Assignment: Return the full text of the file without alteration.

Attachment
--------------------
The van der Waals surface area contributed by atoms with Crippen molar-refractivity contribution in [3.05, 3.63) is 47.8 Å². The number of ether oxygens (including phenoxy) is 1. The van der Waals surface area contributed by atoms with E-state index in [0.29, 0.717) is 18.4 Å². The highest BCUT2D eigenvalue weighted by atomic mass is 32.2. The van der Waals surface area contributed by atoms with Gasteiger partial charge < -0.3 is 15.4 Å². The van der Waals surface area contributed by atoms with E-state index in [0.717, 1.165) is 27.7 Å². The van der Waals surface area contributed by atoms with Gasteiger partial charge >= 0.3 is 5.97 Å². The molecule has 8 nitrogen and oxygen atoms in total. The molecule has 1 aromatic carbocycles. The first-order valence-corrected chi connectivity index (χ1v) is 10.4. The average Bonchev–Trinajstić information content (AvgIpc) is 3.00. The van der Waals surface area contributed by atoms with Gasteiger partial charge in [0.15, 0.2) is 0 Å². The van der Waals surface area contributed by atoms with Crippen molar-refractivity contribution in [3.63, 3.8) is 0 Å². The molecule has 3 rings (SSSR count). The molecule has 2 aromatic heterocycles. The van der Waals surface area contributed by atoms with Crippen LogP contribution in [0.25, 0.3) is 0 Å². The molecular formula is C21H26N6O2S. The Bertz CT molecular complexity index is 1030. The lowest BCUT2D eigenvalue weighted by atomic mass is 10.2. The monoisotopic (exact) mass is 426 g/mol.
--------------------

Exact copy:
The van der Waals surface area contributed by atoms with Crippen molar-refractivity contribution in [3.05, 3.63) is 47.8 Å². The number of ether oxygens (including phenoxy) is 1. The van der Waals surface area contributed by atoms with E-state index in [0.29, 0.717) is 18.4 Å². The highest BCUT2D eigenvalue weighted by atomic mass is 32.2. The van der Waals surface area contributed by atoms with Gasteiger partial charge < -0.3 is 15.4 Å². The van der Waals surface area contributed by atoms with E-state index in [0.717, 1.165) is 27.7 Å². The van der Waals surface area contributed by atoms with Gasteiger partial charge >= 0.3 is 5.97 Å². The molecule has 8 nitrogen and oxygen atoms in total. The molecule has 1 aromatic carbocycles. The first-order valence-corrected chi connectivity index (χ1v) is 10.4. The average Bonchev–Trinajstić information content (AvgIpc) is 3.00. The van der Waals surface area contributed by atoms with Gasteiger partial charge in [0.15, 0.2) is 0 Å². The van der Waals surface area contributed by atoms with Crippen molar-refractivity contribution in [3.63, 3.8) is 0 Å². The molecule has 3 rings (SSSR count). The molecule has 2 aromatic heterocycles. The van der Waals surface area contributed by atoms with Crippen LogP contribution in [0.25, 0.3) is 0 Å². The molecular formula is C21H26N6O2S. The Bertz CT molecular complexity index is 1030. The lowest BCUT2D eigenvalue weighted by atomic mass is 10.2. The monoisotopic (exact) mass is 426 g/mol.